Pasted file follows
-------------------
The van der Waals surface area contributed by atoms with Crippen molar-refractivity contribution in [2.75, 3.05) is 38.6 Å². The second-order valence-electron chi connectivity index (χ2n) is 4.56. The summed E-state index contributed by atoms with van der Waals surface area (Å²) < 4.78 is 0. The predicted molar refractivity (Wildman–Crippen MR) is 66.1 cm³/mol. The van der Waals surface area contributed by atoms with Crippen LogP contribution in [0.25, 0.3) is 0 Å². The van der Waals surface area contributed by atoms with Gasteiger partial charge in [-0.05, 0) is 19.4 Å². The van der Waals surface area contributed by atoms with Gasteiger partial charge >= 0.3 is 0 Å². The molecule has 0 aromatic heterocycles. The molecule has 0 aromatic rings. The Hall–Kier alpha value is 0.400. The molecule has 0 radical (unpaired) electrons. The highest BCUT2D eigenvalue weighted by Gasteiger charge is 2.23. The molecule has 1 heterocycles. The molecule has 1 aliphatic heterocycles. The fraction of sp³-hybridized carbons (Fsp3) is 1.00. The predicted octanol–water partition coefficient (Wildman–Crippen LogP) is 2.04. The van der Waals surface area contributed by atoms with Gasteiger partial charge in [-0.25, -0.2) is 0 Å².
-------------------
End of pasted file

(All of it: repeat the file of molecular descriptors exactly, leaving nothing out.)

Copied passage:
The van der Waals surface area contributed by atoms with Crippen molar-refractivity contribution in [2.75, 3.05) is 38.6 Å². The second-order valence-electron chi connectivity index (χ2n) is 4.56. The summed E-state index contributed by atoms with van der Waals surface area (Å²) < 4.78 is 0. The predicted molar refractivity (Wildman–Crippen MR) is 66.1 cm³/mol. The van der Waals surface area contributed by atoms with Crippen LogP contribution in [0.25, 0.3) is 0 Å². The van der Waals surface area contributed by atoms with Gasteiger partial charge in [-0.05, 0) is 19.4 Å². The van der Waals surface area contributed by atoms with Gasteiger partial charge >= 0.3 is 0 Å². The molecule has 0 aromatic heterocycles. The molecule has 0 aromatic rings. The Hall–Kier alpha value is 0.400. The molecule has 0 radical (unpaired) electrons. The highest BCUT2D eigenvalue weighted by Gasteiger charge is 2.23. The molecule has 1 heterocycles. The molecule has 1 aliphatic heterocycles. The fraction of sp³-hybridized carbons (Fsp3) is 1.00. The predicted octanol–water partition coefficient (Wildman–Crippen LogP) is 2.04. The van der Waals surface area contributed by atoms with Gasteiger partial charge in [-0.25, -0.2) is 0 Å².